Calibrating the Vision Sensors on the Mavic Pro and Mavic Air

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Mavic Vision Sensors

The amazing technology found in the DJI Mavic Pro and Mavic Air really makes flying easy.  Much of this is thanks to the vision sensors found in these drones.  But in order to keep the drones flying safely, you need to know how to calibrate the Mavic’s vision sensors.

What sensors do the Mavic Pro and Mavic Air have?

All DJI drones – not just the Mavic Pro and Mavic Air – have a number of sensors to aid the pilot.

These sensors include cameras, radars, compasses, GPS receivers, and inertial measurement units, along with powerful computing to put all the pieces together.

The Mavic Pro has dual forward-facing vision sensors and dual downward-facing vision sensors, in addition to the main camera.

The Mavic Air has the same vision sensors as the Mavic Pro, but also adds dual rearward-facing vision sensors.

These vision sensors are nothing more than basic cameras that operate on the same principles as other cameras – they need light to take photos of the world around them.

What do the Mavic vision sensors do?

The vision sensors are arranged in pairs to take advantage of “stereoscopic” sensing.

This is similar to how our eyes work.  When you look at an object with only one eye open, it’s difficult to tell how far away that object is.  With both eyes, our brains calculate the offset between the two pictures to calculate depth.

The Mavic’s computer does the same thing.  It compares the two photos from each set of cameras to calculate the distance to nearby obstacles within a reasonable accuracy.  The Mavic continuously builds a 3D picture of the surrounding environment as it flies.

In the Mavic Pro, this 3D picture is used in conjunction with the other sensors to keep the drone away from obstacles.  The drone will stop if it calculates that it is quickly approaching an object in its flight path.

The Mavic Air adds a mode called the Advanced Pilot Assistance System (APAS).  APAS takes this 3D model and won’t just have the drone stop; if a safe flight path is found, the drone will fly around the obstacle and continue the flight.

Both the Mavic Air and Mavic Pro use the downward vision sensors for additional functions.

DJI drones are extremely stable when hovering thanks to the downward cameras.  These cameras take a picture of the ground below when you command it to hover.  It then uses its computers to keep the drone over the exact same spot and altitude.

The Mavic Air and Mavic Pro also use the downward cameras to help the drone return to the exact spot it took off from.

The Mavic takes a photo of the ground at takeoff.  During its return to home, it uses the compass, GPS, and IMU to get it close to its launch point.  It compares the ground below with the photo taken at launch.  Once a match is found, the drone sets the same orientation and lands at that spot.

Why is it important to calibrate the Mavic sensors?

The vision sensors require precise alignment to function properly.  Malfunctioning or misaligned sensors could result in erroneous readings or a complete failure.

If you’re relying on the vision sensors to avoid obstacles, this could result in a crash.

You should calibrate your Mavic vision system whenever you get an error that may read something like, “Forward vision sensor calibration error.  Precision hovering and obstacle avoidance may fail.”  Or, if you notice extremely erratic hovering behavior in calm conditions.

How do you calibrate the Mavic Pro and Mavic Air sensors?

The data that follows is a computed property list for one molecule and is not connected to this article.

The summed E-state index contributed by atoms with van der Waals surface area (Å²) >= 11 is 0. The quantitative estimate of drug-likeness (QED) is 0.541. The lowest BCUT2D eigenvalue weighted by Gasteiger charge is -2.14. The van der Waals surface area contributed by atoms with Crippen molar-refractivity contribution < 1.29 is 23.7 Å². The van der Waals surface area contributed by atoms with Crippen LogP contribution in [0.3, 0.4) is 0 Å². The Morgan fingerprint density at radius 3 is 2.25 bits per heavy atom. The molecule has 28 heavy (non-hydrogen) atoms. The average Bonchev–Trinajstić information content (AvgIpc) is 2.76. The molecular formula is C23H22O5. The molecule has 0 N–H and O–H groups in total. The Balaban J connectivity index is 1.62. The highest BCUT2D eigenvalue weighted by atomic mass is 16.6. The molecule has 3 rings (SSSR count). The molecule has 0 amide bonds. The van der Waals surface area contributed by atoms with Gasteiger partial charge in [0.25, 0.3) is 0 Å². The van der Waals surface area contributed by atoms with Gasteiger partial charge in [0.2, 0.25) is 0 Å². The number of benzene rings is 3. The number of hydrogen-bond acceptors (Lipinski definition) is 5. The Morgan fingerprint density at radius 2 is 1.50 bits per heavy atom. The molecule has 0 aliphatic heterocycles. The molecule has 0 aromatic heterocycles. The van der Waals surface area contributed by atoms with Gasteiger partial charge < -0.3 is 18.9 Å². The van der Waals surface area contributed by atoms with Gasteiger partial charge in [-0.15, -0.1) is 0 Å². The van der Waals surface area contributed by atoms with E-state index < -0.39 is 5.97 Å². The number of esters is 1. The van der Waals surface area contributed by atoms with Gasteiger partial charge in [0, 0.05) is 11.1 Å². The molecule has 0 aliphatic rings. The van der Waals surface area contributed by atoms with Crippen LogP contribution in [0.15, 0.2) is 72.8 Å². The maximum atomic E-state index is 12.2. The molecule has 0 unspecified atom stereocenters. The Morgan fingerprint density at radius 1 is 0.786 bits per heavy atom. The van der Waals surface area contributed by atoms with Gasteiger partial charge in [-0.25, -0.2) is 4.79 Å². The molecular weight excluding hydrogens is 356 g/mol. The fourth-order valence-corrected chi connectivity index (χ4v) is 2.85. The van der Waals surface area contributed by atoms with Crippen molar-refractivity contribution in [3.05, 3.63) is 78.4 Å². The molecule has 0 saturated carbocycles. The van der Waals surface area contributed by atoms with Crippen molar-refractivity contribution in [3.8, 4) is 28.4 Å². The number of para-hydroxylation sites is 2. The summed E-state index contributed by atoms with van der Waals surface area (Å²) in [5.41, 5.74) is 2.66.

Correctly calibrating the Mavic vision sensor system will require a computer with DJI Assistant 2 and USB connection.

Calibrating these systems is the same for both the Mavic Pro and Mavic Air, and between Windows and Mac machines.  These vision sensor calibration instructions will cover it all.

The screen will present you with a pattern of solid circles.  You’ll start with calibrating the forward sensors and then move on to the remaining vision sensors.

Tips for Mavic vision sensor calibration

Be sure to hold the Mavic at the correct distance from the screen the whole time.  A box displayed on the screen will show you if you need to move the Mavic closer or further.

Hold the Mavic in the same spot during the entire calibration.  You should only be rotating the Mavic to point at different areas of the screen, not moving the whole drone around.

You should also ensure that you have the most current firmware installed on your Mavic, and that the vision sensors are clean and unobstructed.

Steps to calibrating the Mavic vision sensors with DJI Assistant 2

  1. Download & Install the DJI Assistant 2 program for either Mac or Windows.
  2. Ensure at least 50% battery remaining.
  3. Remove propellers.
  4. Connect the Mavic to the computer with USB cable.
  5. Turn on your Mavic.
  6. On the screen, open the Mavic Pro or Mavic Air icon in DJI Assistant 2.
  7. Select “Calibrate” on the left sidebar.
  8. Start with the forward sensors and follow the directions on screen. Follow the box around the screen by pointing the Mavic at different areas of the screen.
  9. Repeat for the remaining vision sensor systems.
  10. Keep the Mavic connected to the computer until it directs a restart. This could take a few minutes.
  11. Disconnect the Mavic from the computer and restart power on the Mavic.

The DJI Assistant 2 performs a complete vision sensor calibration.  What if you’re in the field shooting some video and you don’t have your laptop?

The DJI Go 4 App allows you to do a “quick calibration.”

To perform a quick vision sensor calibration with your Mavic, open the DJI Go 4 App, go to “Aircraft Status”, and then select “Calibrate Vision Sensors”.

This is a quick fix only and will not ensure that it will fix the system.  You should always perform a complete calibration using the DJI Assistant 2 when able.

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